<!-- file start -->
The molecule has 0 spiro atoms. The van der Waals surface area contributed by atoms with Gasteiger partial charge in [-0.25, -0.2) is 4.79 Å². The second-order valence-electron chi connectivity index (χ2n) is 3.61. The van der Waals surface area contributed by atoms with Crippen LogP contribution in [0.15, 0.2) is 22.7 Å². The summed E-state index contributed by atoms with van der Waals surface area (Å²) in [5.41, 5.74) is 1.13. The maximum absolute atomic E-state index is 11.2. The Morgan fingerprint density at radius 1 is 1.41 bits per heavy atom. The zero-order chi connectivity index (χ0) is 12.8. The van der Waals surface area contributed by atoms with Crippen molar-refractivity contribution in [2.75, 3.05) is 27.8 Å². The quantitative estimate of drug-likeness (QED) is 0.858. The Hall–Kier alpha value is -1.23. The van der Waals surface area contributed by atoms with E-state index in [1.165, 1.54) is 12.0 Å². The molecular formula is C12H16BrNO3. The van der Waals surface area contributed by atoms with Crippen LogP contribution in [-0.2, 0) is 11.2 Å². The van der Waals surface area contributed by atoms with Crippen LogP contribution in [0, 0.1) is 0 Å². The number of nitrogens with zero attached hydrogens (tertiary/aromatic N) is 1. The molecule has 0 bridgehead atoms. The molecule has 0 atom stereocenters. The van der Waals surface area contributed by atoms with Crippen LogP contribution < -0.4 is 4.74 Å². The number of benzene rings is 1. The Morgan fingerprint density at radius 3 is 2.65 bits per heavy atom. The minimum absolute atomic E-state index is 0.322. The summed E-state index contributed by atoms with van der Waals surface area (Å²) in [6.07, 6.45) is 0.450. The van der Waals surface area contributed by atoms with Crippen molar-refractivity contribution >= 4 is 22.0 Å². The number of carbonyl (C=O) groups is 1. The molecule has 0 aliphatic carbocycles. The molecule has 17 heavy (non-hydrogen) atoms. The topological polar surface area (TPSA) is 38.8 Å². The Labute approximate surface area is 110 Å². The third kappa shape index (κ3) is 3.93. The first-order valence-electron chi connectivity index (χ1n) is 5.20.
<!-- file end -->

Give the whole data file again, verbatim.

The molecule has 0 spiro atoms. The van der Waals surface area contributed by atoms with Gasteiger partial charge in [-0.25, -0.2) is 4.79 Å². The second-order valence-electron chi connectivity index (χ2n) is 3.61. The van der Waals surface area contributed by atoms with Crippen LogP contribution in [0.15, 0.2) is 22.7 Å². The summed E-state index contributed by atoms with van der Waals surface area (Å²) in [5.41, 5.74) is 1.13. The maximum absolute atomic E-state index is 11.2. The Morgan fingerprint density at radius 1 is 1.41 bits per heavy atom. The zero-order chi connectivity index (χ0) is 12.8. The van der Waals surface area contributed by atoms with Crippen molar-refractivity contribution in [2.75, 3.05) is 27.8 Å². The quantitative estimate of drug-likeness (QED) is 0.858. The Hall–Kier alpha value is -1.23. The van der Waals surface area contributed by atoms with E-state index in [1.165, 1.54) is 12.0 Å². The molecular formula is C12H16BrNO3. The van der Waals surface area contributed by atoms with Crippen LogP contribution in [-0.2, 0) is 11.2 Å². The van der Waals surface area contributed by atoms with Crippen LogP contribution in [0, 0.1) is 0 Å². The number of nitrogens with zero attached hydrogens (tertiary/aromatic N) is 1. The molecule has 0 bridgehead atoms. The molecule has 0 atom stereocenters. The van der Waals surface area contributed by atoms with Crippen LogP contribution < -0.4 is 4.74 Å². The number of benzene rings is 1. The Morgan fingerprint density at radius 3 is 2.65 bits per heavy atom. The minimum absolute atomic E-state index is 0.322. The summed E-state index contributed by atoms with van der Waals surface area (Å²) in [6.07, 6.45) is 0.450. The van der Waals surface area contributed by atoms with Crippen molar-refractivity contribution >= 4 is 22.0 Å². The number of carbonyl (C=O) groups is 1. The molecule has 0 aliphatic carbocycles. The molecule has 17 heavy (non-hydrogen) atoms. The topological polar surface area (TPSA) is 38.8 Å². The Labute approximate surface area is 110 Å². The third kappa shape index (κ3) is 3.93. The first-order valence-electron chi connectivity index (χ1n) is 5.20.